As federal, state, and local budgets continue to tighten, governments have turned to an age-old approach to increase tax revenues: tax amnesties, or programs allowing taxpayers to voluntarily disclose unpaid taxes and to pay a defined amount, thus avoiding penalties. Since 2000, 84 countries have offered 184 amnesties, with 45 of those since 2012, including eight in the past two years. Amnesties are also popular among US state and local governments for not only taxes, but also issues ranging from human rights abuses and draft evasion to parking tickets and overdue library books.
While clearly popular, are amnesties effective? The theoretical literature suggests ambiguous effects in the short- and long-run, and many empirical questions remain unanswered. Likewise, amnesties have many detractors, especially surrounding taxes. Few tax debtors choose to participate in tax amnesties, detractors argue, likely because the costs of holding onto known and hidden debt is low; that is, governments often signal low enforcement capacity through amnesties, so why bother participating? Also, amnesties could worsen taxpayers’ perceptions of state capacity, further decreasing the incentive to join. With low take-up, amnesty opponents argue that there are minimal short-run benefits, and that offering evaders amnesty discourages future compliance, reducing long-run revenue.
However, are these theoretical assumptions correct? Can a better empirical understanding reshape our theories? This authors address these and related questions by partnering with the Dominican Republic Tax Authorities (IRSDR) to implement a field experimental design via randomizing correspondences to taxpayers. In total, the IRSDR delivered messages to 125,452 debtors, who collectively owed $5.2 billion in known tax debt. The authors randomly allocated debtors to various treatments within four mediation channels (information, tax morale, expectations, and deterrence) to explore the drivers of amnesty take-up. Please see the working paper for more details on methodology, but this exercise reveals the following empirical insights:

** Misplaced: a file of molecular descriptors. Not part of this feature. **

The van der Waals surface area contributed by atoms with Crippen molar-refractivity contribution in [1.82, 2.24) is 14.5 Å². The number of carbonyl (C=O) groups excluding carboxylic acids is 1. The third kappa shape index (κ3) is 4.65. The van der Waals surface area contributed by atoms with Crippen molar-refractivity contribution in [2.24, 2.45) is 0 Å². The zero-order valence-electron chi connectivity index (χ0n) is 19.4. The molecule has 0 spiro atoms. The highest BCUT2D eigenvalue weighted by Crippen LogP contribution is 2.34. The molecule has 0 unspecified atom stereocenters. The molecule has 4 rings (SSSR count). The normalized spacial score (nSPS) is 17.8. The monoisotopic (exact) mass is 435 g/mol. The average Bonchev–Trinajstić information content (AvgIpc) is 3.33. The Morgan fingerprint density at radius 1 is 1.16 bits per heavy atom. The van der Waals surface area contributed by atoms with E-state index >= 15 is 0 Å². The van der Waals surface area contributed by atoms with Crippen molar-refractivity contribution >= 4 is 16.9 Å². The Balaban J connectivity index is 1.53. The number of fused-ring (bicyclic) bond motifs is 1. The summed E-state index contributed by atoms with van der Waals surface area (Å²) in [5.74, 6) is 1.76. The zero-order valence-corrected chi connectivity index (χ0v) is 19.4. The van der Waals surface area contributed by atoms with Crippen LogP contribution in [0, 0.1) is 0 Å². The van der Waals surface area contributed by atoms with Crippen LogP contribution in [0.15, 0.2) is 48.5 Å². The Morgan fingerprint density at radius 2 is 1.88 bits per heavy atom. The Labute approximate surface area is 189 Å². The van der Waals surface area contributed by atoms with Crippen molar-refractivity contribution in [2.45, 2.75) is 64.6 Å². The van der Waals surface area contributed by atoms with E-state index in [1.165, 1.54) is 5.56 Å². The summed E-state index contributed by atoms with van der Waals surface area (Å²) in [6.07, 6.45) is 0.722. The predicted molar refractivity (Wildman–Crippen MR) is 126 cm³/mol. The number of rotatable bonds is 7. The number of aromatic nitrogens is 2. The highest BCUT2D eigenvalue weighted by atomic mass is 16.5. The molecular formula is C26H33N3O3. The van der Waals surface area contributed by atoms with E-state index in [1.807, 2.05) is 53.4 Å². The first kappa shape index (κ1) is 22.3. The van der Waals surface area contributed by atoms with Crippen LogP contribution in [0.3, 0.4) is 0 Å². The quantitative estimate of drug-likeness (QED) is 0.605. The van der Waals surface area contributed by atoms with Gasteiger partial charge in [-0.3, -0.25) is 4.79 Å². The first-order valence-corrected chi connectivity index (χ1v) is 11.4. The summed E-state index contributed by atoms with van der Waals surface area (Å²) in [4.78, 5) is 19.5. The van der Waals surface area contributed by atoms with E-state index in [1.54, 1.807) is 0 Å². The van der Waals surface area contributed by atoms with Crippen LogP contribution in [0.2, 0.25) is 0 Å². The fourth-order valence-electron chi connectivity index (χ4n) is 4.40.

- Status quo take-up of the amnesty is relatively low. Only 18% of the eligible debtors join the tax amnesty in the control group. Overall, the government raises $263 million from the amnesty, just 5% of the total known debts owed.
- Each of the four messages increases the likelihood of paying both known and hidden debts relative to the control group. However, only the deterrence message highlighting the potential prison sentence increases the average debt paid.
- Firms respond more strongly to treatments than individuals, and larger taxpayers, based on the number of employees, respond more strongly than smaller ones.
- Finally, and importantly, the authors find no evidence that subjects change their tax compliance in the subsequent year. In total, the messages induced treated debtors to collectively pay back $22 million more debt than control debtors, with no effect on subsequent income taxes paid.
Bottom line: Tax amnesties can work. This research provides clues about how taxpayers respond to tax amnesties and how governments can design effective programs. The authors show that receiving a message increases the likelihood of joining the amnesty, regardless of whether it contained behaviorally motivated language. Notably, the deterrence message highlighting potential prison sentences substantially increased both known and hidden tax debt repayments.